Question: I would like to address the wearing of hats. This trend has become increasingly popular; however, it appears that guidance is needed for those who have lost the knowledge of hat etiquette. Perhaps a few examples would help you to understand the problem. I attended an evening waltzing event in white tie. At least four of the other gentlemen in white tie persisted in wearing top hats inside the reception room and on the dance floor. Another time, two of the men wore soft felt fedora hats on the dance floor.
Recently, I observed a couple in a trendy restaurant. He was wearing a straw version of the hat popularized by the Indiana Jones movies. I was under the impression that hats were always removed when a man entered a building and, more important, in the presence of a lady. Has this changed? _ M.F.C., San Francisco, Calif.
Answer: You are certainly correct about wearing hats in the presence of a lady, when indoors and especially while eating!
A hat is one of the most dashing, fascinating (and flattering) accessories that a man can wear. No wonder men of style welcome the recent revival of hats. Women love them. I was intrigued to learn, while attending the Men's Fashion Association winter preview, that of the literally millions of dollars worth of clothing shown, the one item that was "swiped" was the yellow Dick Tracy felt fedora. I'm sure if he were alive today, Tracy would have caught the thief.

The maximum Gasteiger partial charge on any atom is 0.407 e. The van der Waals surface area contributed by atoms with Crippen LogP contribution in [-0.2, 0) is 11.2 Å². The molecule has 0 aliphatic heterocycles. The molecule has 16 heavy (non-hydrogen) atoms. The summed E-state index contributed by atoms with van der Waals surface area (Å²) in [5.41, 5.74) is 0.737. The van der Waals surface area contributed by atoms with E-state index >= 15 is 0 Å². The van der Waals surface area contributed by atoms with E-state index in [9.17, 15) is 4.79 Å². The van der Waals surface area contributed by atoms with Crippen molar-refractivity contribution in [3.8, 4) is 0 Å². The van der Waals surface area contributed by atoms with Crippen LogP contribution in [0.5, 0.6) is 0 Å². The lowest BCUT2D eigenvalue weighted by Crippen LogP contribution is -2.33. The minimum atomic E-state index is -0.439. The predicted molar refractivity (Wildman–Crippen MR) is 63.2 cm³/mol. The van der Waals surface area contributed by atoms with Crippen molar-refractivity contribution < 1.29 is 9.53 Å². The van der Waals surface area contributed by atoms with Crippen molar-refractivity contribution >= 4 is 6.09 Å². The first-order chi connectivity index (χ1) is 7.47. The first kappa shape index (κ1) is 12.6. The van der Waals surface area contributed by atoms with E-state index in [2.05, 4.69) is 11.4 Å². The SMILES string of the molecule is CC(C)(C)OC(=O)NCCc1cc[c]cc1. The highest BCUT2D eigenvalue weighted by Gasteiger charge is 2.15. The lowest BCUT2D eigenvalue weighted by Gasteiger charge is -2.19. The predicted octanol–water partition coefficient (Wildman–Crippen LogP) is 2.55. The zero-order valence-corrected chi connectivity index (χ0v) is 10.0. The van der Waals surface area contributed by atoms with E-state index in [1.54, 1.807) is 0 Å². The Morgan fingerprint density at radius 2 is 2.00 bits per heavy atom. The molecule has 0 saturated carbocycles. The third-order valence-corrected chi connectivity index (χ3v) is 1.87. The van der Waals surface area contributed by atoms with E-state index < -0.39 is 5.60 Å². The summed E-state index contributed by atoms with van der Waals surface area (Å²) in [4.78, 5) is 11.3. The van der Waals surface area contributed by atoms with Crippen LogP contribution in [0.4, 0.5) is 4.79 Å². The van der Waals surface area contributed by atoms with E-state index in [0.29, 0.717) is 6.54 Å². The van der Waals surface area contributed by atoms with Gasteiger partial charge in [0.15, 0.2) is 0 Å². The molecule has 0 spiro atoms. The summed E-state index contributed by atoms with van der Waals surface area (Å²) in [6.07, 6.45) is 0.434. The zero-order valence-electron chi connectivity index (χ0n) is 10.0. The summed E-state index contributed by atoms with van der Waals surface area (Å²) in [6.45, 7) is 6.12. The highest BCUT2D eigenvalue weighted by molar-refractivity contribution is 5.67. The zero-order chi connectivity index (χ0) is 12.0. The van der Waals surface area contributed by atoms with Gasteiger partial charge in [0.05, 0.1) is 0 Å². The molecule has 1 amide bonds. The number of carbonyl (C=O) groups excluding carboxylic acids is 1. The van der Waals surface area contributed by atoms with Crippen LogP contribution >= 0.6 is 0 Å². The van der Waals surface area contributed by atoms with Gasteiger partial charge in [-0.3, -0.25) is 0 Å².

It's been more than 20 years since John F. Kennedy almost single-handedly helped kill the hat market. But this season, once again, hats are hot.
So, why did the men you described keep theirs on at the dance and at dinner? Because they were so delighted with how good they looked that they forgot the simple rules of proper behavior. Women admire a man who looks attractive in what he wears, especially a hat. Even cowboys check their hats when they go into a honky-tonk. And, when entering a building, Marines must remove theirs just as they cross the threshold. We may no longer be living in an era when a man tips his hat to a lady, but the gesture of removing it altogether is not to be ignored.
- Lois Fenton, author of Dress for Excellence, conducts wardrobe seminars for Fortune 500 companies around the country. She welcomes questions about men's dress or grooming for use in this column but regrets she cannot answer mail personally. Send your questions or comments to Lois Fenton, Floridian, St. Petersburg Times, P.O. Box 1121, St. Petersburg, Fla. 33731.